Certainly, travel is more than the seeing of sights; it is a change that goes on, deep and permanent, in the ideas of living. Miriam Beard. It is often said that travel broadens the mind, but it can also influence the development of psychological theory. For instance, Darwin's travels in South America and the Galapagos Islands are closely associated with his later theory of natural selection. Similarly, William James' travels around Europe allowed him contact with a body of psychological thought (both experimental and psychodynamic) quite different from the tradition developing in the United States. Travel also suggests permanent movement from one country to another. The impact of the movement of psychologists from mainland Europe to the UK and the USA during and following the second world war is discussed in the World War II entry. However, the experience of migration in itself can provide new insights into one's own identity, cultural and social differences and can highlight how we understand ourselves as a member of a specific group or social category.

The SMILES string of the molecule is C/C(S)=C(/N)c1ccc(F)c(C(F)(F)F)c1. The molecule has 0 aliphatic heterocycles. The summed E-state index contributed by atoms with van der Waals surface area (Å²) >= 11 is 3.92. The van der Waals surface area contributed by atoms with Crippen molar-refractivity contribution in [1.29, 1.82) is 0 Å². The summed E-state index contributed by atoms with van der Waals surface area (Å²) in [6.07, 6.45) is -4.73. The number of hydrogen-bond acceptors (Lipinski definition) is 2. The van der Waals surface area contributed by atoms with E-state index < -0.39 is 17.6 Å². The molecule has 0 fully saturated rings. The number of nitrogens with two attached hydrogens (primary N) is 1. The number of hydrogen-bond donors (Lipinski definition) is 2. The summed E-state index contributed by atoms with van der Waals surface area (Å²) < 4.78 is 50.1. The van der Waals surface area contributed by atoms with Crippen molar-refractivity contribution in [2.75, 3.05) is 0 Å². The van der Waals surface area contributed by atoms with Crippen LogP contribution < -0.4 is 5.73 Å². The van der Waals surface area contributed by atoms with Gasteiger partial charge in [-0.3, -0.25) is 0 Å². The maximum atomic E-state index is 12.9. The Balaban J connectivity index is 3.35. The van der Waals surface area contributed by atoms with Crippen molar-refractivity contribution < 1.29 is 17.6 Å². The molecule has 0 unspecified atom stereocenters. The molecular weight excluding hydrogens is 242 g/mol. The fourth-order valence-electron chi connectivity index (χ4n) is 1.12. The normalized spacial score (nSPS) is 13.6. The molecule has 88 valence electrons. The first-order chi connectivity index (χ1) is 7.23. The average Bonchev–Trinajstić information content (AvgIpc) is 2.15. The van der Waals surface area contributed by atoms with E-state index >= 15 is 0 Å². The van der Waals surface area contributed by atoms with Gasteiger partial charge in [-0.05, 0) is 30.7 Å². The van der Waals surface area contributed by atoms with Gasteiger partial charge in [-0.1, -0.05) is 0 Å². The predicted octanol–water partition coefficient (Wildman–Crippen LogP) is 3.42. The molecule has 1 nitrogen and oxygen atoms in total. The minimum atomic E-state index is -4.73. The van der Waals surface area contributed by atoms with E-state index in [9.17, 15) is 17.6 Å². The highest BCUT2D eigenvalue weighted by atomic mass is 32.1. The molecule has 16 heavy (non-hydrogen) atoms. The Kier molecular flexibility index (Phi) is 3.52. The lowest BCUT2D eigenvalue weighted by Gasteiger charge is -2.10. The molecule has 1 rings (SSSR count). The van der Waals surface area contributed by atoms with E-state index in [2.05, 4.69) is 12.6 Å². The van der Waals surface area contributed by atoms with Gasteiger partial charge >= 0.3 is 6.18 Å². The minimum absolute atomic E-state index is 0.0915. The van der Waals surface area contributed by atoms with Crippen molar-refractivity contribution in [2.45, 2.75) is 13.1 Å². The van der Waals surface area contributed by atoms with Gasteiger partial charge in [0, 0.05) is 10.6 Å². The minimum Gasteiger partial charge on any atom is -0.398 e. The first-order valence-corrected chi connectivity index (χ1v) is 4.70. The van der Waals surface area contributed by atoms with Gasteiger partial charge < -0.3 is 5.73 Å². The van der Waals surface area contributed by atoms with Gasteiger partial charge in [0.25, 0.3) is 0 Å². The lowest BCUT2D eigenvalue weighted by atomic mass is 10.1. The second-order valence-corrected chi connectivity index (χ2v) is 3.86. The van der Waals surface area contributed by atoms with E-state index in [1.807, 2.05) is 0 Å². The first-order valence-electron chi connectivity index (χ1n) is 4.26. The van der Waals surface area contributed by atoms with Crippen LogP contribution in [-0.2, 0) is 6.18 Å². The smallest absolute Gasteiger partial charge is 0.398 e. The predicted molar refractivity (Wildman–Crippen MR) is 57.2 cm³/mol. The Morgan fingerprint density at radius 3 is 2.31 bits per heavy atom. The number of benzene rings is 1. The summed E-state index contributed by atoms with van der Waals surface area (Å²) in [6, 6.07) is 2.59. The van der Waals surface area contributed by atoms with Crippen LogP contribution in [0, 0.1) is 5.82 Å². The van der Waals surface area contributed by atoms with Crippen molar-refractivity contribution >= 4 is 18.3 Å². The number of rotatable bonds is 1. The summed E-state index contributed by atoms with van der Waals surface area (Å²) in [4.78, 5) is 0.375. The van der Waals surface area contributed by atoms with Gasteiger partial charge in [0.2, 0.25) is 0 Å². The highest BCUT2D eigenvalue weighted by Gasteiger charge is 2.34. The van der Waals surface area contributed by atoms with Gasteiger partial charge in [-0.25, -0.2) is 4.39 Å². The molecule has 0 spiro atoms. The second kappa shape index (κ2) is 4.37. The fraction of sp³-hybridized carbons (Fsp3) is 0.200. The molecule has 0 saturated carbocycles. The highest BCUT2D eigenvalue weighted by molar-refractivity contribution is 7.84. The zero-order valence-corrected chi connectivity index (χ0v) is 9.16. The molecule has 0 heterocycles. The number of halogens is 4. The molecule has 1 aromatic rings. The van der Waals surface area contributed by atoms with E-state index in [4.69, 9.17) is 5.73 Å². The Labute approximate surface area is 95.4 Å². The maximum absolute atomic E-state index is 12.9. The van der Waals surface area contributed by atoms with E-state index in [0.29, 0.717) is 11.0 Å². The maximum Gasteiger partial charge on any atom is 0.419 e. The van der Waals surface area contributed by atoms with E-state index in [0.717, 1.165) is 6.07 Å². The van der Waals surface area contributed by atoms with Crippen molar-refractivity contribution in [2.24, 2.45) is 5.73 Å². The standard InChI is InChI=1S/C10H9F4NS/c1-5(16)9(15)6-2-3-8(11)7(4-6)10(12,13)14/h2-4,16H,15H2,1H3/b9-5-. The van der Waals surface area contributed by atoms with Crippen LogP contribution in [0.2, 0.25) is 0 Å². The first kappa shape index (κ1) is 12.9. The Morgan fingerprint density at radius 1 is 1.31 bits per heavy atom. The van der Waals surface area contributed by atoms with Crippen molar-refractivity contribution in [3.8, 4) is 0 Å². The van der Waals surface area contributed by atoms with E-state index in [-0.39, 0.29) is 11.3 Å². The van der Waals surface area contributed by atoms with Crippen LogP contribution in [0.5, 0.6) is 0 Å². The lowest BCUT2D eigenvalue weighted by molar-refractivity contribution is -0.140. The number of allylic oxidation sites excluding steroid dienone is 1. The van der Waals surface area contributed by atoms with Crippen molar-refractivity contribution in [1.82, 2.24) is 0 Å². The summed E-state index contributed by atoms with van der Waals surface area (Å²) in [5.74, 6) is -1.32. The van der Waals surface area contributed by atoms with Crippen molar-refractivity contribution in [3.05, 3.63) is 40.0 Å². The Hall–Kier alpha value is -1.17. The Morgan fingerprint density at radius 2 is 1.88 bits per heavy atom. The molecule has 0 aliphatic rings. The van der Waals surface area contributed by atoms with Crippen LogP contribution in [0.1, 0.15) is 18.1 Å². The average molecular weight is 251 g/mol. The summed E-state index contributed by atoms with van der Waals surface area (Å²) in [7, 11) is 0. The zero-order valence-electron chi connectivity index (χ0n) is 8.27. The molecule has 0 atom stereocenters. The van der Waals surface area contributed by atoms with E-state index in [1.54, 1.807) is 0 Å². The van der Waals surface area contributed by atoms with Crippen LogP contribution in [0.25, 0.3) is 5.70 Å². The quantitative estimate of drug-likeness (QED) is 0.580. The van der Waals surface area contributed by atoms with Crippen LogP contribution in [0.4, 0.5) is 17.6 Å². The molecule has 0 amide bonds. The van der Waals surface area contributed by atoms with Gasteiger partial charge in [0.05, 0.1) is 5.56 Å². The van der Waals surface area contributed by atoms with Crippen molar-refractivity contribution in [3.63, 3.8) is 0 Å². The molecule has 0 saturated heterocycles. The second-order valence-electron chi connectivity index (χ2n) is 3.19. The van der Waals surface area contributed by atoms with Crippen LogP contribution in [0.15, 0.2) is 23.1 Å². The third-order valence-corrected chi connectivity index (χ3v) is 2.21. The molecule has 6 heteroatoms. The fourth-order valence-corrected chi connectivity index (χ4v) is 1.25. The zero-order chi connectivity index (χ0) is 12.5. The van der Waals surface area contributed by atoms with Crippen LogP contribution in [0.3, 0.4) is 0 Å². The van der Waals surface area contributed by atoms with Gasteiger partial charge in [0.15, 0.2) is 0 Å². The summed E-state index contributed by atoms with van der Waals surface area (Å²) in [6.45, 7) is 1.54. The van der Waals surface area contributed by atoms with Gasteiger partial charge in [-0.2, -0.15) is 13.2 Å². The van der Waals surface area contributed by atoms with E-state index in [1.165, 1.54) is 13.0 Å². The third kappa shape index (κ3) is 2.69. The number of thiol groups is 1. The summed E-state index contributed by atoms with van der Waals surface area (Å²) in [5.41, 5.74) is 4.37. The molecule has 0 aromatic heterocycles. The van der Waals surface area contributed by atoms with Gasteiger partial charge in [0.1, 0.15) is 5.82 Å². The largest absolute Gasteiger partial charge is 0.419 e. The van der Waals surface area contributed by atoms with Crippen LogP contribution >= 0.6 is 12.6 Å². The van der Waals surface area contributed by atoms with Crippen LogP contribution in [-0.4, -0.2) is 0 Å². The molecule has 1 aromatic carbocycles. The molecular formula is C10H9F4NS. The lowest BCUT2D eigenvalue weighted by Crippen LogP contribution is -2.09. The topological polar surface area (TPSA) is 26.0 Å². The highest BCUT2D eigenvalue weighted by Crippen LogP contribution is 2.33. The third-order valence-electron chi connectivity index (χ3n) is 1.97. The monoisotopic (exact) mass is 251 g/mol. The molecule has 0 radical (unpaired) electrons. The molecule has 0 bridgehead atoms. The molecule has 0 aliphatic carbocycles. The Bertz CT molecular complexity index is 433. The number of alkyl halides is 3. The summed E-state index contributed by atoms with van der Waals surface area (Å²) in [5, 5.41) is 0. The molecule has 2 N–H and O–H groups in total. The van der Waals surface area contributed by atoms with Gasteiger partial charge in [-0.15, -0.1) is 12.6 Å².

For instance, in developing this resource we asked “Has your work been influenced by any historical/cultural/social contexts”. Csikszentmihalyi replied that: Moving from one culture to another (Hungary/Italy/the United States, with many side-trips elsewhere) has been very helpful in relativizing my beliefs, while impressing on me the fundamental similarities among human beings”
Wetherell, in reply to the same question said: "I have been influenced by my status as a migrant to Britain and growing up in an ex-colony " (New Zealand).